I think you’re absolutely right about the fact that there is little correlation between being a great writer and being a great panelist, and to rigidly enforce some boundary between fan and writer where only the latter appear on panels isn’t going to help. In my experience it’s not trivial to work out who will be good or bad beforehand unless you’ve seen people talk in public already, and using only people you know to be reliable entertaining panelists makes it impossible for any new voices to break in. It’s also a balancing act between the needs of the convention, who need authors to participate but don’t pay them anything and can’t expect them to jump through a million hoops just to get on a panel, and authors who want to be on programme as a way to promote themselves and their books and justify the expense of the convention.

    Another problem is that there isn’t even a consensus about what makes a good convention panel. We can probably all agree that some things are bad, but I’ve come out of panels thinking they were pretty mediocre and heard it was someone else’s favourite panel, and if I’m bored the third time I hear a panelists get on the same hobby-horse as they did last year and the year before, there’s someone here for the first time who finds it incredibly entertaining. So even if I put together a programme filled with items I think are brilliant, someone will still be disappointed, and I’m sure there’s conventions where I’ve been disappointed and someone else has been having a whale of a time.

  14. August 2, 2013 9:40 pm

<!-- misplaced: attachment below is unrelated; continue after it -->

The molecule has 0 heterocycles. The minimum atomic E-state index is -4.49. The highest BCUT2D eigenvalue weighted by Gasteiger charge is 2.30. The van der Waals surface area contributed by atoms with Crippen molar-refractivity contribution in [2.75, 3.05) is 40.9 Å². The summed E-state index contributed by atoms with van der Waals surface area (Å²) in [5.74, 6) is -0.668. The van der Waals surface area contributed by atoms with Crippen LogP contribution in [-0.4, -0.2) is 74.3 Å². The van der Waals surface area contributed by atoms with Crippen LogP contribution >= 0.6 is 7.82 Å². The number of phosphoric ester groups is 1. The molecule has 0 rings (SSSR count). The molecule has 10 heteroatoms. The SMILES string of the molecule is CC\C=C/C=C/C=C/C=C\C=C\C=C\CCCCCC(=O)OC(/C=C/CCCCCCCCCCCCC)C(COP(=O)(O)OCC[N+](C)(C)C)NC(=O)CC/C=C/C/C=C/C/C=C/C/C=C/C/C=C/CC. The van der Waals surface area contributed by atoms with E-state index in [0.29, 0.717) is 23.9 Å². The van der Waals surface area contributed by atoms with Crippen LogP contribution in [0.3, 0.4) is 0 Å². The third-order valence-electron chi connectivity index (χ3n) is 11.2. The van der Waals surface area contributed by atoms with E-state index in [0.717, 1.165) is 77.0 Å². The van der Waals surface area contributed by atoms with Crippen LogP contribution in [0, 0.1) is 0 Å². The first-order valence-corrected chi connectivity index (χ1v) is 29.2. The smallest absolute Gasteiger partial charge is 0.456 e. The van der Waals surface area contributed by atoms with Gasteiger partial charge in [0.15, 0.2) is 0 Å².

Hi Liz,

    I can totally see the difficulties involved in programming and I think Justin was a little unfair by (probably accidentally) suggesting that programmers simply grab the nearest person with a fiction sale and stick ‘em on the nearest panel.

    You need to know who is at the con.

    You need to know who works well with whom.

    You need to know who knows about what.

    You need to know what type of subjects the con-goers are looking to hear about.

    I think ‘non trivial’ is something of an under-statement as far I wouldn’t even know where to start.

  15. August 3, 2013 8:22 am

    It might also be worth bearing in mind that there are differences between UK and US con culture. Or indeed, between regional cons in the US. From what I’ve heard, US cons hold professionals in higher esteem than UK cons – which is not to say that UK cons look down on the writers who attend, just that unless they’re GoHs they’re treated much like everyone else. I know of one UK writer who attended a US con and discovered they had a separate registration desk for professionals, and even their own bar, with finger food laid on, where they could socialise without having to descend among the Great Unwashed.

  16. August 3, 2013 8:51 am

    If that’s true then the whole “I’m a writer” thing is both more understandable and far more toxic than I had assumed.

    My reaction to Justin’s post was partly fueled by the fact that I’ve recently listened to recordings from quite a few American con panels and I’ve generally been disappointed by the standard of discussion and the tendency of panels to be filled with people whom I’ve never heard of talking at length about their latest book even though it’s only tangentially related to the topic at hand.